Tag: pieds-noirs

Articles, Books and Conferences

As well as launching language websites and giving introductions to films, French at Stirling colleagues and students have been up to all sorts of French-related activities over recent weeks. More on some of these will doubtless follow in due course but, by way of a quick overview…

Anyone with an interest in contemporary French politics and society should look out for Fiona Barclay’s article ‘French citizenship campaigners may find acceptance depends on far more than official papers’ published online in The Conversation in early October. Fiona also gave a talk at the Alliance française in Glasgow on 5th November about the French settlers of Algeria which included a local pied-noir amongst the attendees.

Fiona and Beatrice’s Ivey’s MOOC ‘Remembering Empire’ is coming to the end of its first run with around 350 people registered at the last count. The MOOC will be left open for new participants to join and will remain live until April so it’s not too late to sign up!

Next week will see a fine Stirling contingent giving papers on a wide range of topics at the annual Society for French Postcolonial Studies conference in London. This year’s conference theme is ‘Postcolonial Realms of Memory in the Francophone World.’ Fiona and Beatrice are both giving papers as part of a panel on ‘Memories of Algeria’, along with Susan Ireland of Grinnell College. Fiona’s paper is on ‘Fraternity in French Algeria: (post-)colonial conceptions of republican citizenry’, while Beatrice will be talking about ‘Ahmed Kalouaz, Childhood and Colonial Memory in Ecriture Jeunesse.’ Fraser McQueen is the third member of the Stirling cohort, with his paper on ‘Memories of Empire in France’s Literary Grands Remplacements.’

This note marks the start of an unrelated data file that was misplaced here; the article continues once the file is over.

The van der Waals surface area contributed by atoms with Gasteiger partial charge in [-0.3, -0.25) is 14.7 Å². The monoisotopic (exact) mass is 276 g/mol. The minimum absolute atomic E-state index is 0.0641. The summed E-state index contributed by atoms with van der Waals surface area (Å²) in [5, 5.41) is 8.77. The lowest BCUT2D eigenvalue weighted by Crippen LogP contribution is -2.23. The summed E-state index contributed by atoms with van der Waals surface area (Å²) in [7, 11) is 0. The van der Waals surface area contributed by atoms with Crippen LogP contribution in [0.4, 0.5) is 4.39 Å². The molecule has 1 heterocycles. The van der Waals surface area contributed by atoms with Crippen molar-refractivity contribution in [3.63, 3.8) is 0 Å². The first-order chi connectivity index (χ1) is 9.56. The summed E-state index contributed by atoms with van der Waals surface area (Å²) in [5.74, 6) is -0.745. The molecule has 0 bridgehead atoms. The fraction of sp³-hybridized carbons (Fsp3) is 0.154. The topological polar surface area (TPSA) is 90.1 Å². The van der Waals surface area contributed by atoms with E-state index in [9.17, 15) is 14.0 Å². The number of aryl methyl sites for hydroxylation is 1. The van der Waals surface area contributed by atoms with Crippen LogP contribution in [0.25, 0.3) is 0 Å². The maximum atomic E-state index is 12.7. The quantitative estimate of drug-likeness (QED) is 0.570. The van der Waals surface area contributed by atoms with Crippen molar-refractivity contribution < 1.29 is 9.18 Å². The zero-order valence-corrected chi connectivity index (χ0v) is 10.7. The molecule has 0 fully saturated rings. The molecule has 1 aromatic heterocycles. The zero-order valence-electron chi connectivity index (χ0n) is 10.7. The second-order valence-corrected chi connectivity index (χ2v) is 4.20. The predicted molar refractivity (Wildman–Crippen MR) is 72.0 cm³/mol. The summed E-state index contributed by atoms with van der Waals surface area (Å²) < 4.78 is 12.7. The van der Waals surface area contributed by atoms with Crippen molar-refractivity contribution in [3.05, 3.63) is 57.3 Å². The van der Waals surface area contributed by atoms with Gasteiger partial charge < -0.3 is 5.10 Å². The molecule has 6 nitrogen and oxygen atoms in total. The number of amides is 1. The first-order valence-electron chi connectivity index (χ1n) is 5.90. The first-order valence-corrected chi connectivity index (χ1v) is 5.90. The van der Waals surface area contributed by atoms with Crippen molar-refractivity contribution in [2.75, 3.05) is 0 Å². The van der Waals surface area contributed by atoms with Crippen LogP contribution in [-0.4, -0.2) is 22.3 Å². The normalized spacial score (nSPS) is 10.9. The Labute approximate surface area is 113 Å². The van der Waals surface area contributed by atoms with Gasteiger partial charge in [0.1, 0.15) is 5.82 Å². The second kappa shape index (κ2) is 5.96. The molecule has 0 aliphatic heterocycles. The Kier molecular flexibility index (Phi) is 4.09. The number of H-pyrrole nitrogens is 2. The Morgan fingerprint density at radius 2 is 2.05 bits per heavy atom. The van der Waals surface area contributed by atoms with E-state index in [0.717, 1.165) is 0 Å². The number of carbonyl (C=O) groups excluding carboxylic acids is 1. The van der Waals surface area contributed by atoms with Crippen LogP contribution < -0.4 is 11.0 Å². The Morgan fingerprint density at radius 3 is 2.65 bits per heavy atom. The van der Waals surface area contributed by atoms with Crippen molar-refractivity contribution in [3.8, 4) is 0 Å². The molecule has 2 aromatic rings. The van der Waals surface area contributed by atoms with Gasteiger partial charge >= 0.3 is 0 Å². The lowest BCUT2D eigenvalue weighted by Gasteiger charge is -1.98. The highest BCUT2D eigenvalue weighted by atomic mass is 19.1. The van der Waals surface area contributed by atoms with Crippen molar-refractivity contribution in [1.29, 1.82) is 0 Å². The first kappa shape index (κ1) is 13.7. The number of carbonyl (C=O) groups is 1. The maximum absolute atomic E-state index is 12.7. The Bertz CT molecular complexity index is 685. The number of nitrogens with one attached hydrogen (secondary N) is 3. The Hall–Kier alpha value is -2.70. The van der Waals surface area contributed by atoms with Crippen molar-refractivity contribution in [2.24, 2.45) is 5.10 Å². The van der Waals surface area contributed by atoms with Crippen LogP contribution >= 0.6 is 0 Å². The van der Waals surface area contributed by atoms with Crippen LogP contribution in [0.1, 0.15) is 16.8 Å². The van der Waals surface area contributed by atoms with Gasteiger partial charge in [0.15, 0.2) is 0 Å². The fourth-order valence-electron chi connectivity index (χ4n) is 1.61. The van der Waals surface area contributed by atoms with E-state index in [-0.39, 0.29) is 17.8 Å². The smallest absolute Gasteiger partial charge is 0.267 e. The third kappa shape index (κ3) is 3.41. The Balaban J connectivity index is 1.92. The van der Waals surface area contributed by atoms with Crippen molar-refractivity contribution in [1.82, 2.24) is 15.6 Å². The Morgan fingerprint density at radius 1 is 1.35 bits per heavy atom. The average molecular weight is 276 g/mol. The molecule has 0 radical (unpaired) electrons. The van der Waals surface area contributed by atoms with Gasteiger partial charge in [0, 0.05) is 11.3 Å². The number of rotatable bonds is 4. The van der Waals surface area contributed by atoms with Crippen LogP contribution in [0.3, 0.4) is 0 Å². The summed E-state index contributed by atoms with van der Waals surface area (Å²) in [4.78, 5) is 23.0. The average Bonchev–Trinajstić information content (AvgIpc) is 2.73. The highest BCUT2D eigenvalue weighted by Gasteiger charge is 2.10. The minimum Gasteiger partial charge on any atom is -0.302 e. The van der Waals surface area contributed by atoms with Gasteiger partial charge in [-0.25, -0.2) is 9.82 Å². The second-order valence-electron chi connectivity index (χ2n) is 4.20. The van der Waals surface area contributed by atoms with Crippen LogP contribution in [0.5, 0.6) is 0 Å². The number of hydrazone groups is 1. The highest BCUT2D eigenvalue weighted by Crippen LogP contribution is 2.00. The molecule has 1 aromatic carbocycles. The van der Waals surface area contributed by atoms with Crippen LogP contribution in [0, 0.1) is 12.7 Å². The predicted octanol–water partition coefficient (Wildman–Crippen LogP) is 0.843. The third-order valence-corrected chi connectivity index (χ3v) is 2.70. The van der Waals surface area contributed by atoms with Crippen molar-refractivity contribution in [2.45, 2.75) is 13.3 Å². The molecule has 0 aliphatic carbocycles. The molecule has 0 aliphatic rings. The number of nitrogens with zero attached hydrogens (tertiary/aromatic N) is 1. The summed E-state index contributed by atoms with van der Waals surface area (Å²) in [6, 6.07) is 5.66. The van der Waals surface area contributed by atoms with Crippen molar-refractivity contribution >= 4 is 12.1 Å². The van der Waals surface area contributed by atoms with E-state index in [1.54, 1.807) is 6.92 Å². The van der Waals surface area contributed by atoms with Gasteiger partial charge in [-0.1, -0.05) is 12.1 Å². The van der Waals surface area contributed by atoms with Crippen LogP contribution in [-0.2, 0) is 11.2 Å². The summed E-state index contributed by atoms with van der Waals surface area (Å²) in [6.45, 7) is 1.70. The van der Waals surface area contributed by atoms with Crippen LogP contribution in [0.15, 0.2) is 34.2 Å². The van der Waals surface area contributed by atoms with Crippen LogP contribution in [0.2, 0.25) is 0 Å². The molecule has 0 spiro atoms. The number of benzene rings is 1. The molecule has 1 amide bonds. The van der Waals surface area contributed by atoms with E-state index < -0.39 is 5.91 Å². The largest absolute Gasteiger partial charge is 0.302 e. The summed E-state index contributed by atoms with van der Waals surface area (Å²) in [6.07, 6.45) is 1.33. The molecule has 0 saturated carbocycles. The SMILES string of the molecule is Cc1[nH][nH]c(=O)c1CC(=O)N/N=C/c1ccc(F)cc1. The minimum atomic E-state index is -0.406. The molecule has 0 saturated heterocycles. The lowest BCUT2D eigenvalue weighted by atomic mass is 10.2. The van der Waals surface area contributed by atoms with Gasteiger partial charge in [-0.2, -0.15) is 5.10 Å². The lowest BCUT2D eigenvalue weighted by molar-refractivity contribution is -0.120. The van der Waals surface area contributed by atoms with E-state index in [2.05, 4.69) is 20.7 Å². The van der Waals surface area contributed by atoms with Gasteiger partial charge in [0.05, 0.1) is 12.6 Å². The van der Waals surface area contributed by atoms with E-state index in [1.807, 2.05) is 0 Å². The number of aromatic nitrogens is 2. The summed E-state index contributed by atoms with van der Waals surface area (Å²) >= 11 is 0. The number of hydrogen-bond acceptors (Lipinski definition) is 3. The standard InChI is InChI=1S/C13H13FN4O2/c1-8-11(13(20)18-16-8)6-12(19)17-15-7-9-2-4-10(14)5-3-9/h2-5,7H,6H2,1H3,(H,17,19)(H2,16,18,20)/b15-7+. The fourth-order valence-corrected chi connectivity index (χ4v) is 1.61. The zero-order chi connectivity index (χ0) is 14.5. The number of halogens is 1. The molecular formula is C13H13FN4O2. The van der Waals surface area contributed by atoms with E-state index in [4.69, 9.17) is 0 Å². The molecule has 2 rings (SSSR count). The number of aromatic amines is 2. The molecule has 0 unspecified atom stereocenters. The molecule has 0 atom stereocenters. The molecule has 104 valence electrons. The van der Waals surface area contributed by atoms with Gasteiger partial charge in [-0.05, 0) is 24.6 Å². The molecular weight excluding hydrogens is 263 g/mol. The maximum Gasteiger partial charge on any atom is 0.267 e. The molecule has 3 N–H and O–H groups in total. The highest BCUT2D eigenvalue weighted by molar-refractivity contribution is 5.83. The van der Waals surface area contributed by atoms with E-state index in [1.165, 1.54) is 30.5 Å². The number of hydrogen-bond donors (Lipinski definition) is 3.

2019 Nov Rwanda since 1994 Hannah coverHannah Grayson has two co-edited volumes that have come out over the past few months: Rwanda since 1994: Stories of Change published by Liverpool University Press and After the Genocide in Rwanda: Testimonies of Violence, Change and Reconciliation with IB Tauris. And to return to the online publication The Conversation, our French and Translation colleague, Aedín ní Loingsigh is one of the co-authors of this fantastic article on bilingualism and dementia: ‘Bilingualism and dementia: how some patients lose their second language and rediscover their first.’ Aedín’s co-authors are Ingeborg Birnie (Strathclyde), Thomas Bak (Edinburgh) and our former Stirling colleague, David Murphy (Strathclyde).

More news to follow!

French Film Festival Screening at MacRobert

As often happens as the pace of the semester increases, the blog has taken a bit of a backseat over the past few weeks. However, there are lots of posts building up and lots of news to share about French at Stirling colleagues and students so there will hopefully be a bit of a catch-up over the coming days.

To start with, we’re delighted to announce that, in partnership with French Film Festival UK, Dr Fiona Barclay’s AHRC project at Stirling is hosting a screening of the documentary Libre/To The Four Winds at the MacRobert Arts Centre on campus on Wednesday November 27th. The documentary follows Cédric Herrou, a French farmer arrested for ‘crimes of solidarity’ when he helped people crossing from Italy make their asylum claims on French territory.

Dr Beatrice Ivey will briefly introduce the film with some background and updates on the situation of migrant activism in France today. The film will then be followed by a roundtable discussion with volunteers from Refuweegees and Forth Valley Welcome, two organisations that help refugees in Scotland.

All are welcome to the screening and the discussion that will follow and tickets can be purchased online here or at the MacRobert Box Office. And please do also check out the other French Film Festival films coming to the MacRobert over the next couple of weeks.

Remembering French Algeria

As well as catching up with graduates of French at Stirling, it’s good to get the opportunity to find out more about what our current colleagues are up to so we’re particularly pleased to be able to post the following article by Beatrice Ivey, who works with us as a post-doctoral researcher: